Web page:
Guide to Schematic Design
Sign up for our newsletter
Stay up to date
+ and more!
What's the Schematic Design Phase?
Schematic design in projects can be a lot of fun, especially if the design team practices good planning and project management moving forward. While the overall goal of the architectural design process is to have a built and occupied structure, these first efforts during the schematic design phase are imperative for success and efficiency in the rest of the project scope.
What is Schematic Design?
This is first phase of the architectural design process. At this stage, the design team begins to describe the architectural and tectonic elements of the proposed project design. Here, the team will take ideas about project program and concept, and translate them into architectural and spatial designs. Many ideas are explored in this phase, in order to explore the best possible solutions and designs.
Two important components for a successful schematic design phase are site analysis and programming. Both the building program and location have significant implications in the design process, so it’s important to have a solid understanding of these foundational components at this stage.
Who's Involved in Schematic Design?
This phase begins shortly after the project is started. While all team members and stakeholders can be involved in the schematic design process, it is more likely that the project Owner and Architect will be the most involved in this phase.
During this phase, the Owner and Architect will work closely, to make sure all the necessary building program needs are covered in the project design. In fact, the Owner may be more involved in the day-to-day workings of the Schematic Design stage than any other design stage hereafter.
During this phase of design, the architecture team will use tools like schematic diagrams and sketching to quickly convey spatial ideas to the Owner. These tools allow iterations, and prevent any team member from settling on an idea prematurely.
What Comes After Schematic Design?
By the end of schematic design, the architecture team should have a fundamental understanding of the scale and the systems of the project. There should be clarity about the various consultants and engineers that will be needed in order to proceed to the design development phase.
After schematic design, the project will move into design development, and then into the construction document phase. Monograph’s Project Planner is a great tool to keep track of your progress during the various phases of design. The schedule and the budget of a project will determine the scope of each phase of the design.
During the next design phases, the Architect will flesh out the schematic design ideas even more, in order to more fully understand how the various systems and elements of the building design are integrated in the ultimate construction project.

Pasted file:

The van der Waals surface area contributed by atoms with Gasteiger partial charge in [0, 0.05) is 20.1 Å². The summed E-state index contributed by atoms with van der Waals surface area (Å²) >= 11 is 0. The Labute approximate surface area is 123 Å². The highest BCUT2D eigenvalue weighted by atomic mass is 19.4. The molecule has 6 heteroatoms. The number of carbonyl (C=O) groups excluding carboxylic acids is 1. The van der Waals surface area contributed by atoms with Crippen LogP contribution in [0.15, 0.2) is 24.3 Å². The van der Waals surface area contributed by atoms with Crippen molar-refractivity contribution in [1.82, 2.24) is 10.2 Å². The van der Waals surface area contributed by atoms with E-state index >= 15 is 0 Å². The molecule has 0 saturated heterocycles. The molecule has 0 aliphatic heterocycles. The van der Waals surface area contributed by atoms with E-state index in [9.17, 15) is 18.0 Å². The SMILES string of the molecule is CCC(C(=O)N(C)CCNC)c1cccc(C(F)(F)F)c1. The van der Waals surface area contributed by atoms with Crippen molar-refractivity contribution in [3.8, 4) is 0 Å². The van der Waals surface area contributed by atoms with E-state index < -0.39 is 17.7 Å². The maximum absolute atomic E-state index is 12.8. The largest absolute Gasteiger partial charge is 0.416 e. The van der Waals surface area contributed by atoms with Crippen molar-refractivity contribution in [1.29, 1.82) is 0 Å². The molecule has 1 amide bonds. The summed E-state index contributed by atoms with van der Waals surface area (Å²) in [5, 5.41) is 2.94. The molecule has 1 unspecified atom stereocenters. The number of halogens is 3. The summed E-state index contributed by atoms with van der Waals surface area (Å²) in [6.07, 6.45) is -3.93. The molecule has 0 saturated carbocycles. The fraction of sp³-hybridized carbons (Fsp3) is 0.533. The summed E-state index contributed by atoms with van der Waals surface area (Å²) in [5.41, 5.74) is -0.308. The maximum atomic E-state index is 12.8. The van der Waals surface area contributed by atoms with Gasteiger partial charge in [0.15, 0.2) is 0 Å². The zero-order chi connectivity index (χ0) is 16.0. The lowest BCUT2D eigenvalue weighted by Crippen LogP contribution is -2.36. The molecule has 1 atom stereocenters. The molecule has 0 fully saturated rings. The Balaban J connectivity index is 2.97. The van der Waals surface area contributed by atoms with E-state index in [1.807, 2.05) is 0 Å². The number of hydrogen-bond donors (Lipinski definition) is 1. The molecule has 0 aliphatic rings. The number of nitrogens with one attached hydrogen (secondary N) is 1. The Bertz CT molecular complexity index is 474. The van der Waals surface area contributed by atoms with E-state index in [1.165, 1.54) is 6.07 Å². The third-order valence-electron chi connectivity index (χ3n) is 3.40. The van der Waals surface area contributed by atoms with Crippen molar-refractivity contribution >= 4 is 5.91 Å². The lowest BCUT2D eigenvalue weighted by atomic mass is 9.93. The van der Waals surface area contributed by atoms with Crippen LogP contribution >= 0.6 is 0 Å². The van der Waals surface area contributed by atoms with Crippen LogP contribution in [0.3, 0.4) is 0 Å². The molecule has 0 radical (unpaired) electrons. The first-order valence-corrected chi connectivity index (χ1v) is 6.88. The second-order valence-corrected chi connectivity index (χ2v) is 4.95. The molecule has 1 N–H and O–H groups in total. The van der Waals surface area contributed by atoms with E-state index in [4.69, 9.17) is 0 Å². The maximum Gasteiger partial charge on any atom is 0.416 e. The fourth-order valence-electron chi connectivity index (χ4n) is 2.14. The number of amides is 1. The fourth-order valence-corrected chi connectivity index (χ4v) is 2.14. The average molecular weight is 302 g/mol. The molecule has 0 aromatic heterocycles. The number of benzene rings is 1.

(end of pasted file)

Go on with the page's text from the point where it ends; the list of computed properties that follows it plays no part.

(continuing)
It is common for multiple ideas and design concepts to be explored and developed during the schematic design phase. Ultimately, only one is chosen, but it’s important not to settle on any particular option too quickly in this stage, in order to make room for creative solutions and approaches.
If multiple design options are explored in schematic design, it’s necessary to choose one before moving forward into the design development phase. It’s important, and sometimes hard, to not insist on a particular preference or idea in the schematic design process. This can cause tension between the Owner and the Architect.
Recap: All the Design Phases You Should Know.
According to the American Institute of Architects (AIA), the 5 phases of a design project are:
- Schematic Design Phase
- Design Development Phase
- Construction Document Phase
- Bidding Phase
- Construction Administration Phase
Check out Monograph’s Guide to Architectural Design Phases to see how these phases relate to one another, and how Monograph's Project Planner can help your team effectively and efficiently move through a project's design process.
What is the Difference Between Concept Design and Schematic Design?
The difference between concept design and schematic design lies in the level of resolution. Concept design can be abstract, while schematic design begins to articulate spatial and architectural elements in a way that isn’t necessary in concept design.
While a goal of schematic design is to settle on an overall concept for the project - this stage should also produce a framework through which to move forward into design development, and eventually construction.
Concept design can be loose and diagrammatic. There is no need to address issues of scale or constructability during this process. However, in schematic design, standard conventions of architectural drawing (plan, section, elevation) should be used in order to articulate space and scale.
What is Included in Schematic Design Documents?
Schematic design documents should include:
- project summary and narrative
- site and code analysis
- existing and proposed site plans
- floor plans for every level
- multiple building sections
- building elevations
- structural schematic drawings or narrative
- mechanical schematic drawings or narrative
- plumbing schematic drawings or narrative
- electrical schematic drawings or narrative
Examples of Schematic Design
How to Use Monograph in Schematic Design Phase
Monograph’s Project Planner is a useful tool for all team members throughout every design phase, including schematic design.
Design teams can use our pre-made project plan templates for project management, or customize the project plan to suit your team’s practice. This tool helps you construct the budget and project plan with one simple interface. You can allocate fixed fees or hourly rates to various team members in order to effectively schedule and budget.
No matter how complex or simple your project is, the Project Planner is an all-in-one solution to plan your design comprehensive and effective schedules and budgets.